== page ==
Trivedi Calls Out Indian Government on Continued Exploitation of Sedition Law

October 23, 2017
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TrivediIndian political cartoonist Aseem Trivedi, who was arrested and charged with sedition in 2012 before the charges were ultimately dropped, has warned in a new interview with the Australian Broadcasting Corporation that the state of free expression in his country has worsened during the intervening years.

Mumbai police banned Trivedi’s blog Cartoons Against Corruption in 2011, and arrested the cartoonist himself in September 2012. He was charged with sedition as well as “insult to national symbols, emblem, and parliament” for cartoons including the one shown here which likens India’s democracy to a “sewage system” feeding into the Parliament building. The sedition charge was dropped the following month, but the lesser “insult” charges were still pending as recently as November 2016, according to Vice News.

Although Trivedi ultimately did not face trial for sedition, he did challenge his arrest on that charge and ultimately won an important victory for free expression before Bombay High Court, which ruled in 2015 that mere criticism of the government does not count as sedition–in order for the charge to be applicable, there must also be an incitement to violent revolt. Nevertheless, Trivedi said in the recent interview with Australia’s national broadcaster, Indian authorities continue to charge dissidents with sedition and shut down their social media accounts without justification.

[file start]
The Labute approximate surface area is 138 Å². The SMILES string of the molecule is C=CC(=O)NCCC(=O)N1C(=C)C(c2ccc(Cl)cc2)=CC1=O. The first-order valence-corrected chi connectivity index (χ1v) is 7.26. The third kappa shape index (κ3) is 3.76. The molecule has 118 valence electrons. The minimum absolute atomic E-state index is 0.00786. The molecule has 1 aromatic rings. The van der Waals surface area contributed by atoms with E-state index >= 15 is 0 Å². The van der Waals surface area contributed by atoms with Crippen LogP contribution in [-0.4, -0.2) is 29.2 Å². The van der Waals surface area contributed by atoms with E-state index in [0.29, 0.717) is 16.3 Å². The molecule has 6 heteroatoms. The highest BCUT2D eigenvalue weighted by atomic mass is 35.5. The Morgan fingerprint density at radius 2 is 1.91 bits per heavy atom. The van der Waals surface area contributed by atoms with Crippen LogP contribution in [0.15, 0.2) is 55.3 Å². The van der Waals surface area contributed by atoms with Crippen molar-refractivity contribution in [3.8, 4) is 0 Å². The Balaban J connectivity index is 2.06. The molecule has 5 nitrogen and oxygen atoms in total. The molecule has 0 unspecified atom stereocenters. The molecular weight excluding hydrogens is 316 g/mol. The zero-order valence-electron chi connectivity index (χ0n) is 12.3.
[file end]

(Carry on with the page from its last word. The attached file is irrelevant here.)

In India as in many other former British colonies worldwide, sedition laws are a vestige of colonialism that continue to be exploited by the current government in order to silence or at least intimidate critics. Trivedi and his supporters have been advocating for the complete repeal of India’s sedition laws since his arrest.

Meanwhile Trivedi is also turning his pen to the plight of fellow dissidents through his online magazine Black and White, where he posts cartoons about political prisoners and persecuted human rights defenders worldwide. For instance, one of his most recent series was Mothers of Turkey Purge: a collection of 15 portraits of pregnant women and new mothers who have been arrested on politically motivated charges in Turkey. Recalling how grateful he was for international support at the time of his own arrest, he told ABC that Black and White is his effort “to repay the debt maybe, and use my art to help and support them in their cases.”

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Contributing Editor Maren Williams is a reference librarian who enjoys free speech and rescue dogs.

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